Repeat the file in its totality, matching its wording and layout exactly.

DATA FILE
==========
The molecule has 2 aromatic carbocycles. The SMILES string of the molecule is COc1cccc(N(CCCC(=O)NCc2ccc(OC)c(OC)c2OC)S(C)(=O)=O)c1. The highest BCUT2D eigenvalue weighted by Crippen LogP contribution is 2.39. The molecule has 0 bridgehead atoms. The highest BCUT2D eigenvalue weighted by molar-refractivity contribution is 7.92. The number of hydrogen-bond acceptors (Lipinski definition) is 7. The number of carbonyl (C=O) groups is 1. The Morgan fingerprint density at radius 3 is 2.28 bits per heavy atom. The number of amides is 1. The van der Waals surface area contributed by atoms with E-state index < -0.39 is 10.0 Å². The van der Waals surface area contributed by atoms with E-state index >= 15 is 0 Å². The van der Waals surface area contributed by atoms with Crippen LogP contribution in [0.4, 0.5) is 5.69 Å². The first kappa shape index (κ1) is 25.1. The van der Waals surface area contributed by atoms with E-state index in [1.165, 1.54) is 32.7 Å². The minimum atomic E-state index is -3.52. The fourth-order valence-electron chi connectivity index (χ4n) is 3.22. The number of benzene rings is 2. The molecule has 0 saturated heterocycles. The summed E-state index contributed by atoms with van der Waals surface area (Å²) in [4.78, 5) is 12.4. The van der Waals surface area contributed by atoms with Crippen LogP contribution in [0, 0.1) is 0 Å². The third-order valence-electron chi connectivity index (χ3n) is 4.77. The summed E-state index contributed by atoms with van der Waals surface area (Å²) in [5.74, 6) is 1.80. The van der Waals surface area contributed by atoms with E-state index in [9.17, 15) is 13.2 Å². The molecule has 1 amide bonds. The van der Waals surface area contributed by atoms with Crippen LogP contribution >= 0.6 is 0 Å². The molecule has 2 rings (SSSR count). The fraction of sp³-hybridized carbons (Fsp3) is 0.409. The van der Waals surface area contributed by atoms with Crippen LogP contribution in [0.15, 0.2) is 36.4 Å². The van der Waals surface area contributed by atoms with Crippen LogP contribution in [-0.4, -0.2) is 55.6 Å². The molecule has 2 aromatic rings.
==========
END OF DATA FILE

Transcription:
The molecule has 2 aromatic carbocycles. The SMILES string of the molecule is COc1cccc(N(CCCC(=O)NCc2ccc(OC)c(OC)c2OC)S(C)(=O)=O)c1. The highest BCUT2D eigenvalue weighted by Crippen LogP contribution is 2.39. The molecule has 0 bridgehead atoms. The highest BCUT2D eigenvalue weighted by molar-refractivity contribution is 7.92. The number of hydrogen-bond acceptors (Lipinski definition) is 7. The number of carbonyl (C=O) groups is 1. The Morgan fingerprint density at radius 3 is 2.28 bits per heavy atom. The number of amides is 1. The van der Waals surface area contributed by atoms with E-state index < -0.39 is 10.0 Å². The van der Waals surface area contributed by atoms with E-state index >= 15 is 0 Å². The van der Waals surface area contributed by atoms with Crippen LogP contribution in [0.4, 0.5) is 5.69 Å². The first kappa shape index (κ1) is 25.1. The van der Waals surface area contributed by atoms with E-state index in [1.165, 1.54) is 32.7 Å². The minimum atomic E-state index is -3.52. The fourth-order valence-electron chi connectivity index (χ4n) is 3.22. The number of benzene rings is 2. The molecule has 0 saturated heterocycles. The summed E-state index contributed by atoms with van der Waals surface area (Å²) in [4.78, 5) is 12.4. The van der Waals surface area contributed by atoms with Crippen LogP contribution in [0, 0.1) is 0 Å². The third-order valence-electron chi connectivity index (χ3n) is 4.77. The summed E-state index contributed by atoms with van der Waals surface area (Å²) in [5.74, 6) is 1.80. The van der Waals surface area contributed by atoms with E-state index in [9.17, 15) is 13.2 Å². The molecule has 1 amide bonds. The van der Waals surface area contributed by atoms with Crippen LogP contribution >= 0.6 is 0 Å². The molecule has 2 rings (SSSR count). The fraction of sp³-hybridized carbons (Fsp3) is 0.409. The van der Waals surface area contributed by atoms with Crippen LogP contribution in [0.15, 0.2) is 36.4 Å². The van der Waals surface area contributed by atoms with Crippen LogP contribution in [-0.4, -0.2) is 55.6 Å². The molecule has 2 aromatic rings.